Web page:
While considering motivational theories, it is worthwhile to indicate that other factors of McDonald’s human resource management play an important role in supporting the recognition culture. One such factor is McDonald’s pay practices. McDonald’s has an elaborate pay structure, which seeks to involve employees to the greatest extent possible. Under its compensation policy, McDonald’s bases its pay structure on an objective framework. Moreover, the organisation strives to explain pay decisions to its employees on a sound basis, and to ensure that individuals have an exquisite understanding of their pay packages. Ultimately, the organisation also ensures that there is equity between roles. Factors such as pay are considered dissatisfiers under the two-factor theory, meaning that they have the capacity to result in employee dissatisfaction (Griffin, Phillips, & Gully, 2016). Employee dissatisfaction results in adverse outcomes such as lowered productivity and ultimately, a decision by employees to leave an organisation (Gregory, 2011). Under the Maslow hierarchy, pay falls at the lowest category of need, the physiological needs.

Human Resources as a Competitive Advantage

The Maslow hierarchy provides an important framework for organisations seeking to keep their employees satisfied and hence retain them. While applying the hierarchy, it is important to keep in mind the nature of the pyramid whereby needs diminish in intensity as they are satisfied, with the next level of need then predominating (Griffin, Phillips, & Gully, 2016). When individuals are unable to satisfy the needs at their particular level, they become vulnerable and start to seek an alternative approach to satisfy these needs. Consequently, it is important for organisations to evaluate their employees continuously, to determine their predominant level of need. As noted, employee dissatisfaction can lead to disengagement. In order to keep employees satisfied, and therefore engaged, organisations should strive to motivate them. The report by Penna (2007) develops a framework for employee engagement that is closely linked to Maslow’s hierarchy. In fact, this model is in itself a hierarchy, which they refer to as the hierarchy of engagement. The hierarchy has five levels akin to those of Maslow’s hierarchy. This framework is presented below.


The hierarchy of engagement provides a new way for organisations to understand and meet the needs of their employees and avoid turnover. Based on this pyramid, McDonald’s appears to be performing well at each level. Its pay and benefits policy are elaborate and well explained, and hence contribute to employee satisfaction. At the next level is learning and development. McDonald’s has an extensive training program, with an annual training budget in excess of $40 million. It therefore satisfies this second level as well. Opportunity, promotion and development needs are also catered for in the organisation. Employees at McDonald’s are able to aspire towards top positions, given the examples of individuals who have ascended the ranks of the organisation to get to the highest level. Leadership is a key tenet of McDonald’s, a feature that has already been discussed. Finally, McDonald’s also provides avenue for value and meaning through its recognition scheme. This illustrates a high level of engagement in McDonald’s. Indeed, the case study indicates that employee surveys have returned favourable feedback on employee engagement in the company.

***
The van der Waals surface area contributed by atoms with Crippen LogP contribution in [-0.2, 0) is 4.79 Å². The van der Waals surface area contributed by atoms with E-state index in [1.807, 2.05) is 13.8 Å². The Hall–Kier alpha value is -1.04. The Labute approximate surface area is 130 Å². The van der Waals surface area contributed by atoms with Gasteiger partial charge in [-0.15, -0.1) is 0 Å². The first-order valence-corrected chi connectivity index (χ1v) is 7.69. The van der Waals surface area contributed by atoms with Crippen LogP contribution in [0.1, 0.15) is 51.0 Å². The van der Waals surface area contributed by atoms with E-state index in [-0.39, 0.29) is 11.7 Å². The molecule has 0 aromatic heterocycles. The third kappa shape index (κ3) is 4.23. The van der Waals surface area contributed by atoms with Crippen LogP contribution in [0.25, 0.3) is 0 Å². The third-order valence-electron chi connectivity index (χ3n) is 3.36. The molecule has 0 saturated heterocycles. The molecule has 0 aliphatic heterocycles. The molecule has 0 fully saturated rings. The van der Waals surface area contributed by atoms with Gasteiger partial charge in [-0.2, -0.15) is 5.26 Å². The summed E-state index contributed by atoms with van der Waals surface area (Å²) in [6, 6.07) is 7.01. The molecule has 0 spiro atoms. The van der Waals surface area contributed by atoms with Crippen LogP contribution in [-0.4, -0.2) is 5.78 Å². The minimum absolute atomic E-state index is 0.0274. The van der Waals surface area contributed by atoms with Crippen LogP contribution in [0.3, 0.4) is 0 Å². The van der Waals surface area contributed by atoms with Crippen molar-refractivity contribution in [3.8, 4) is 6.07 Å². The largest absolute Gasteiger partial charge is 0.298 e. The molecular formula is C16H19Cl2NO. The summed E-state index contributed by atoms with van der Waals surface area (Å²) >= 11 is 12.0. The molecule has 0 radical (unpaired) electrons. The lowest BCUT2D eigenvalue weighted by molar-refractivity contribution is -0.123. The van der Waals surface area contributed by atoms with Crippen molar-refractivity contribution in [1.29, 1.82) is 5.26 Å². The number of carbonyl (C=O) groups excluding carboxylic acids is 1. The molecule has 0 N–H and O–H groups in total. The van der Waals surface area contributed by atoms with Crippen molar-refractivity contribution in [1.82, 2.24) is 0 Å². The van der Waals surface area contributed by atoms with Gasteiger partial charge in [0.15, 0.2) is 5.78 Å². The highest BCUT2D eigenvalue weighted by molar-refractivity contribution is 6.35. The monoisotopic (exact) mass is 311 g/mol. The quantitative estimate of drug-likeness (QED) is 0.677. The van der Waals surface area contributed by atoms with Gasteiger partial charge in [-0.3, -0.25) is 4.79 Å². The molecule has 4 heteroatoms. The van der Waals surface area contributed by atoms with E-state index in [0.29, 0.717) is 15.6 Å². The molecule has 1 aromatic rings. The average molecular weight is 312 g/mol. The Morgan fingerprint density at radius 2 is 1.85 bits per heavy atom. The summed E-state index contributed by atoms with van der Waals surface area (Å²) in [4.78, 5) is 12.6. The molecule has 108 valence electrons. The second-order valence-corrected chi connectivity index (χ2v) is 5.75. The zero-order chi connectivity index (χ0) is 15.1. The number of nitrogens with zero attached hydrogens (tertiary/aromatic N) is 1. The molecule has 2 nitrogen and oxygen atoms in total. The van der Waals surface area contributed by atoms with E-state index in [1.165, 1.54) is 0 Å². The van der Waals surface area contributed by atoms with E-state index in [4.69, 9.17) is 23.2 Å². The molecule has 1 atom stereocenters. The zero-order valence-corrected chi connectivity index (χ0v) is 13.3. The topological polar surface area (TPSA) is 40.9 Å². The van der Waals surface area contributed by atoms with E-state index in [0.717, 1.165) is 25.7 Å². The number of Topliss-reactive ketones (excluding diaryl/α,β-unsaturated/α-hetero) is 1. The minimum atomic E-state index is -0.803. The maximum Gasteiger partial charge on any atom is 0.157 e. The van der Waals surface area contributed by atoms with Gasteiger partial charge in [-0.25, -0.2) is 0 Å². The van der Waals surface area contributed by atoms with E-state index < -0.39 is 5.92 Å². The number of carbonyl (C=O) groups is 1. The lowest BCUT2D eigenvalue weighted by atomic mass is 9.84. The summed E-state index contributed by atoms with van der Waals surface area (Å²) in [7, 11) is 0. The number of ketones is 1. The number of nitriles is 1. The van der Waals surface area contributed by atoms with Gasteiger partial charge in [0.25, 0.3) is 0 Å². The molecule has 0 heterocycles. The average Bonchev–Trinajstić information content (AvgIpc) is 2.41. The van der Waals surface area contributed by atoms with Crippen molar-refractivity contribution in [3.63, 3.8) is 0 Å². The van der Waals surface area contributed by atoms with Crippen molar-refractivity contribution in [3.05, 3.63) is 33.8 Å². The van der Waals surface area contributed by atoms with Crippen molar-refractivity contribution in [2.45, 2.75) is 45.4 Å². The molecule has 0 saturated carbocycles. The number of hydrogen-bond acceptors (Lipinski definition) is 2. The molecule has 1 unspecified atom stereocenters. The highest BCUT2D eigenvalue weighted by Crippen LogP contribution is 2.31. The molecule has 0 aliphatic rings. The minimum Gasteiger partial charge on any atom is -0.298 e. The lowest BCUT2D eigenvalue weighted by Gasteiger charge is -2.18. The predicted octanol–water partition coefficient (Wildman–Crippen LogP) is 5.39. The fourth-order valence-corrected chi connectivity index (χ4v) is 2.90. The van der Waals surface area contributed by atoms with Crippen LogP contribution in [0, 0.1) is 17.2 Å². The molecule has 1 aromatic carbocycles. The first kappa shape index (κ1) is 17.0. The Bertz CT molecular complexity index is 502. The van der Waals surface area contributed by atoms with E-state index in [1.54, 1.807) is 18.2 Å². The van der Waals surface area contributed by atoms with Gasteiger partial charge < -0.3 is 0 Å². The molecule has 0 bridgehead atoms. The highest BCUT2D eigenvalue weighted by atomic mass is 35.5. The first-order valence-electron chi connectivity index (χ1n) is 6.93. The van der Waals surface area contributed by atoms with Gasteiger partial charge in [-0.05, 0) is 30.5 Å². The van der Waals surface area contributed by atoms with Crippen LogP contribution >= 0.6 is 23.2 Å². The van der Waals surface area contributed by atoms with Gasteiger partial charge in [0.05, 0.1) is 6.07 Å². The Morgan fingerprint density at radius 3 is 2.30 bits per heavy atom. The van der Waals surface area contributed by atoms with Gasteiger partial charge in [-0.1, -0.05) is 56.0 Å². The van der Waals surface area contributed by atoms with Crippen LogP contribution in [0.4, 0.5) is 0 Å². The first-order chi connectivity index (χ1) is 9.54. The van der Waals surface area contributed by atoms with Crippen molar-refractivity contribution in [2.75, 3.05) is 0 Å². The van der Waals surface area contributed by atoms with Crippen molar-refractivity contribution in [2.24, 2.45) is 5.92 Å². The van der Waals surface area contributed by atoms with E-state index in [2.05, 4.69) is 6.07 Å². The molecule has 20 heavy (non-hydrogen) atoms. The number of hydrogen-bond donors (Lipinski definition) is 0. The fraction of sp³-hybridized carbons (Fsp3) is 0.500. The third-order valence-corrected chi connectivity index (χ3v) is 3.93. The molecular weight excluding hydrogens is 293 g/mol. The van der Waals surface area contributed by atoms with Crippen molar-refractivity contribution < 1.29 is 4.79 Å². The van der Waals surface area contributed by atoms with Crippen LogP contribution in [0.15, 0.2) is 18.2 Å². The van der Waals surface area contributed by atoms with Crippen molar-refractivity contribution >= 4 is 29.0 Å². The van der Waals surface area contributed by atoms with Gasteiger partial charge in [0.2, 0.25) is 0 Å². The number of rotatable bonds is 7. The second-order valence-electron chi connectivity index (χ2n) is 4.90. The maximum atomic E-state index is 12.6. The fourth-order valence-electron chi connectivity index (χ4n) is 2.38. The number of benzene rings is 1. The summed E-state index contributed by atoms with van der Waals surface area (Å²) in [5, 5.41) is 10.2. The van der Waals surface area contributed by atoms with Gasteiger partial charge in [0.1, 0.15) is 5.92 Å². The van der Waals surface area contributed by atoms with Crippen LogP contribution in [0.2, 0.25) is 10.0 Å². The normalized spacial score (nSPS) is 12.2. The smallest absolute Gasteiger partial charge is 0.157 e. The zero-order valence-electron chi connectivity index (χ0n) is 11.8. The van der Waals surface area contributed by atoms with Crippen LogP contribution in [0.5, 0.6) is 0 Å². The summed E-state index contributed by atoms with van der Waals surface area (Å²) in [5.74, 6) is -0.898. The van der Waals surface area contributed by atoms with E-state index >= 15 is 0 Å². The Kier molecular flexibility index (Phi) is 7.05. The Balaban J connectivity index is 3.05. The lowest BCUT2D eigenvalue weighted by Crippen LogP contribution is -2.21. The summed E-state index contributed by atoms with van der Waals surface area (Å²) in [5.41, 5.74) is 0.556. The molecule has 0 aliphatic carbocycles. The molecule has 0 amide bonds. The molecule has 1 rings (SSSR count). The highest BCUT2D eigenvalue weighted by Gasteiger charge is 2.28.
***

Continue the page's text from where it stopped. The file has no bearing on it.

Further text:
The use of recognition by McDonald’s provides an avenue through which the organisation is able to retain its employees. This approach can be applied across different types of organisations to yield the same results. This includes non-profit organisations. Non-profit organisations can apply recognition as an avenue towards the retention of volunteers, this would be important, considering that like business organisations; non-profits also have to contend with a shortage of personnel. The approach, however, cannot be applied ubiquitously. Instead, it would depend on the nature of the non-profit and the nature of the volunteer. For example, in a review of motivational methods for baby boomer volunteers, Culp (2009) indicates that this class of volunteers are motivated by incentives rather than recognition. Consequently, the use of recognition schemes would be inadequate for such volunteers. In a different study, Warner, Newland, & Green (2011), report the indifference of noncontinuous sport volunteers to recognition. Nonethelesss, all other classes of volunteers reported that recognition was an important aspect.

Talent Management and Leadership